NSF PR 01-91 - November 9, 2001
NSF-Funded Terascale Computing System Ranks as
World's Second Fastest
Pittsburgh-based computer hits peak of six trillion
operations per second
According to a new ranking of the world's fastest computers,
the National Science Foundation's (NSF) Terascale
Computing System (TCS) is the second most powerful.
No other system for university-based research can
match its peak of 6 trillion calculations per second,
known as "teraflops." The TCS reached more than four
teraflops when running Linpack, a standard software
test for comparing supercomputers.
The Top 500 Supercomputer Sites (http://www.top500.org/)
twice per year evaluates systems from across the world
using Linpack benchmark software. The TCS performed
computations on a complex set of linear equations
faster than any other computer that is dedicated to
The TCS is based at the Pittsburgh Supercomputing Center
(PSC), which teamed with Compaq Corporation to develop
and implement the system with a $45-million award
from NSF. Through a process of competitive proposals,
U.S. scientists and engineers use the TCS to study
a broad range of topics that includes earthquakes,
storms, climate, astrophysics and molecular biology.
"We congratulate the PSC leadership on this remarkable
performance of the TCS so soon after installation,"
said Rich Hirsh, director of the NSF Division for
Advanced Computational Infrastructure and Research.
"Long-term, fundamental research across all science
and engineering disciplines benefit from the TCS,
which is a key part of NSF's strategy for a nationwide
'Cyber-Infrastructure' to accommodate the massive
amounts of data being generated by simulations and
land- or space-based instrumentation."
"Our analysis shows the TCS is the world's most powerful
computer for academics," said Jack Dongarra, professor
of computer science at the University of Tennessee
and co-founder of the Top 500 site. "The supercomputer
rankings have recently been dominated by systems used
for classified research, so the Pittsburgh system
represents an important new capability for university
scientists and engineers."
The TCS deploys 3,000 Compaq Alpha EV68 processors,
each of which operates at one gigahertz (1,000 megahertz).
The processors are configured in 750 groups of four,
with each such node having four gigabytes of memory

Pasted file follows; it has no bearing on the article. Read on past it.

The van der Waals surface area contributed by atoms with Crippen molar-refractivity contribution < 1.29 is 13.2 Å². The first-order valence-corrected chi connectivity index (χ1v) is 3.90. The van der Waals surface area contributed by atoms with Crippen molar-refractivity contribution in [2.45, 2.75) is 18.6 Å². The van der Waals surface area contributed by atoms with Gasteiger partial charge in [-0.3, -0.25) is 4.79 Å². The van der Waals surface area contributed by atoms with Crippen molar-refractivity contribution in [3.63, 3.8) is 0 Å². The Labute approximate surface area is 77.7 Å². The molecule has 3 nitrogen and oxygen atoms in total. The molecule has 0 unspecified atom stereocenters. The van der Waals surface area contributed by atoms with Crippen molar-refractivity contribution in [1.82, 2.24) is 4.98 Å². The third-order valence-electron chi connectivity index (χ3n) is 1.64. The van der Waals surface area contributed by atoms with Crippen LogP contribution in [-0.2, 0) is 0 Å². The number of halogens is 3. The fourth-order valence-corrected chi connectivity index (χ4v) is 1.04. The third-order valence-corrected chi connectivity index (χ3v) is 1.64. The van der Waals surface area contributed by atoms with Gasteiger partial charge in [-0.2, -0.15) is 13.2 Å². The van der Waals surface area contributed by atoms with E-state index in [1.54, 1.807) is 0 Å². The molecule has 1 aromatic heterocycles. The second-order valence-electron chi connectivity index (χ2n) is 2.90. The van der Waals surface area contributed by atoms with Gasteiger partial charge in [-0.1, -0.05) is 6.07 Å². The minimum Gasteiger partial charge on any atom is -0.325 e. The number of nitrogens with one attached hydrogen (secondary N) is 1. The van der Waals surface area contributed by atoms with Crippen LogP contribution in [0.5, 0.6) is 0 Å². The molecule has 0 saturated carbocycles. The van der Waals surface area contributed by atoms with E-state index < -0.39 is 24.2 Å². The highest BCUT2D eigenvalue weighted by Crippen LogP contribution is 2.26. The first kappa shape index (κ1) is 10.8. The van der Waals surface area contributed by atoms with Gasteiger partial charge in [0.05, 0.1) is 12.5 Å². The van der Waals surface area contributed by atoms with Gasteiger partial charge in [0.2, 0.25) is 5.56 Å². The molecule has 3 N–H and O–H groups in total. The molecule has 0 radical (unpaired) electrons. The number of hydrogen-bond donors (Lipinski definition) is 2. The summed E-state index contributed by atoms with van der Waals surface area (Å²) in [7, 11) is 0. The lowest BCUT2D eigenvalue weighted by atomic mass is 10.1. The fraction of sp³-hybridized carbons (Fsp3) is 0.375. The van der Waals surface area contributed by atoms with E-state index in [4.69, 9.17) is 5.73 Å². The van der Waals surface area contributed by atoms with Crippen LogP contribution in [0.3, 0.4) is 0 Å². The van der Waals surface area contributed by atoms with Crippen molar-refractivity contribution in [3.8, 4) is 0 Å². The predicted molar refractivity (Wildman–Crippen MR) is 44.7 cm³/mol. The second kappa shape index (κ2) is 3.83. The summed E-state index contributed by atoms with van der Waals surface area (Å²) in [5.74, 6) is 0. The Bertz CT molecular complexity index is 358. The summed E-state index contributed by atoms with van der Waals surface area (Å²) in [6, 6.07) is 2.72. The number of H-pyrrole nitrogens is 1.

-- for a total of three terabytes of RAM. The TCS
uses a version of the UNIX operating system called
Tru64. Researchers have access to a large library
of software tools, many of which were developed over
the past decade with NSF funding.
"The TCS will have a huge impact in fields such as
biomedicine," said PSC scientific directors Michael
Levine and Ralph Roskies in a joint statement. "Such
advanced computers will enable real-time manipulation
of raw data from MRI scans, for example. And in geology,
high-end computer simulations are helping us understand
seismology and geomagnetism. We're also on the verge
of reliable stormscale weather forecasts, which would
not be possible without terascale computing."
In August 2001, NSF awarded a second terascale system
to a consortium led by the University of Illinois
at Urbana-Champaign, the University of California
at San Diego, the California Institute of Technology
and Argonne National Laboratory. The first components
of that "TeraGrid" facility will come on-line in 2002,
with completion expected in 2003.
NSF is an independent federal agency that supports
fundamental research and education across all fields
of science and engineering, with an annual budget
of about $4.5 billion. NSF funds reach all 50 states,
through grants to about 1,800 universities and institutions
nationwide. Each year, NSF receives about 30,000 competitive
requests for funding, and makes about 10,000 new funding
The PSC was established in 1986 and is supported by
several federal agencies, the Commonwealth of Pennsylvania
and private industry.
For more about TCS, see http://www.psc.edu/publicinfo/terascale/bigiron.html
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